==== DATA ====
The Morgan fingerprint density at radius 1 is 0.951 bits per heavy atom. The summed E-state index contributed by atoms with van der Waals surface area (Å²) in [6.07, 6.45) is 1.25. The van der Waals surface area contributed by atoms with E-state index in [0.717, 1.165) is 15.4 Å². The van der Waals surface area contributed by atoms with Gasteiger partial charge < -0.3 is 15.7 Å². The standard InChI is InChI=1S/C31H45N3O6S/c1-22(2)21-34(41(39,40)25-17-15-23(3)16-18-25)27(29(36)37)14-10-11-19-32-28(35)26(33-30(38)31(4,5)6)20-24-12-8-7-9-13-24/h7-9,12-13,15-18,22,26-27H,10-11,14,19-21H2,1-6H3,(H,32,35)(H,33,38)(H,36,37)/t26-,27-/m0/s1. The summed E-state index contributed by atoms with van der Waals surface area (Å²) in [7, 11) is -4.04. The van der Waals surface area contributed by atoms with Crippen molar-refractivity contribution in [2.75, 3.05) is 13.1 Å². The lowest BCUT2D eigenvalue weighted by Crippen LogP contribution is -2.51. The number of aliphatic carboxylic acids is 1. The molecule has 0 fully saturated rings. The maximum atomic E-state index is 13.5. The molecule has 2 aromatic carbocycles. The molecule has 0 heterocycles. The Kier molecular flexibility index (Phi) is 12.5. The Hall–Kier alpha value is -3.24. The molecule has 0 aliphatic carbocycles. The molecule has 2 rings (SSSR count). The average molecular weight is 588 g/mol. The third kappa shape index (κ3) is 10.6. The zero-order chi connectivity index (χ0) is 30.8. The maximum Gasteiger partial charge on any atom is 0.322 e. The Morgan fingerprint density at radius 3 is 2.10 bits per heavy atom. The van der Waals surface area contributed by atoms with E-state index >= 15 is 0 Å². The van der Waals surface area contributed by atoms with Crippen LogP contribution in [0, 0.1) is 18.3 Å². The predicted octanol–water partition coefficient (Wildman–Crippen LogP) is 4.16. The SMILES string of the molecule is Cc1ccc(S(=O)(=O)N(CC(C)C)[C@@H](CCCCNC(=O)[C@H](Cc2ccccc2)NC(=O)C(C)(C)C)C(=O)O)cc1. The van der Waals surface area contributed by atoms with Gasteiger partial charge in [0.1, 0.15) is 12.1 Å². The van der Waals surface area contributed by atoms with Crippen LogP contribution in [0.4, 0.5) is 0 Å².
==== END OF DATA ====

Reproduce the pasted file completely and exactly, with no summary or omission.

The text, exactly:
The Morgan fingerprint density at radius 1 is 0.951 bits per heavy atom. The summed E-state index contributed by atoms with van der Waals surface area (Å²) in [6.07, 6.45) is 1.25. The van der Waals surface area contributed by atoms with E-state index in [0.717, 1.165) is 15.4 Å². The van der Waals surface area contributed by atoms with Gasteiger partial charge < -0.3 is 15.7 Å². The standard InChI is InChI=1S/C31H45N3O6S/c1-22(2)21-34(41(39,40)25-17-15-23(3)16-18-25)27(29(36)37)14-10-11-19-32-28(35)26(33-30(38)31(4,5)6)20-24-12-8-7-9-13-24/h7-9,12-13,15-18,22,26-27H,10-11,14,19-21H2,1-6H3,(H,32,35)(H,33,38)(H,36,37)/t26-,27-/m0/s1. The summed E-state index contributed by atoms with van der Waals surface area (Å²) in [7, 11) is -4.04. The van der Waals surface area contributed by atoms with Crippen molar-refractivity contribution in [2.75, 3.05) is 13.1 Å². The lowest BCUT2D eigenvalue weighted by Crippen LogP contribution is -2.51. The number of aliphatic carboxylic acids is 1. The molecule has 0 fully saturated rings. The maximum atomic E-state index is 13.5. The molecule has 2 aromatic carbocycles. The molecule has 0 heterocycles. The Kier molecular flexibility index (Phi) is 12.5. The Hall–Kier alpha value is -3.24. The molecule has 0 aliphatic carbocycles. The molecule has 2 rings (SSSR count). The average molecular weight is 588 g/mol. The third kappa shape index (κ3) is 10.6. The zero-order chi connectivity index (χ0) is 30.8. The maximum Gasteiger partial charge on any atom is 0.322 e. The Morgan fingerprint density at radius 3 is 2.10 bits per heavy atom. The van der Waals surface area contributed by atoms with E-state index >= 15 is 0 Å². The van der Waals surface area contributed by atoms with Crippen LogP contribution in [0, 0.1) is 18.3 Å². The predicted octanol–water partition coefficient (Wildman–Crippen LogP) is 4.16. The SMILES string of the molecule is Cc1ccc(S(=O)(=O)N(CC(C)C)[C@@H](CCCCNC(=O)[C@H](Cc2ccccc2)NC(=O)C(C)(C)C)C(=O)O)cc1. The van der Waals surface area contributed by atoms with Gasteiger partial charge in [0.1, 0.15) is 12.1 Å². The van der Waals surface area contributed by atoms with Crippen LogP contribution in [0.4, 0.5) is 0 Å².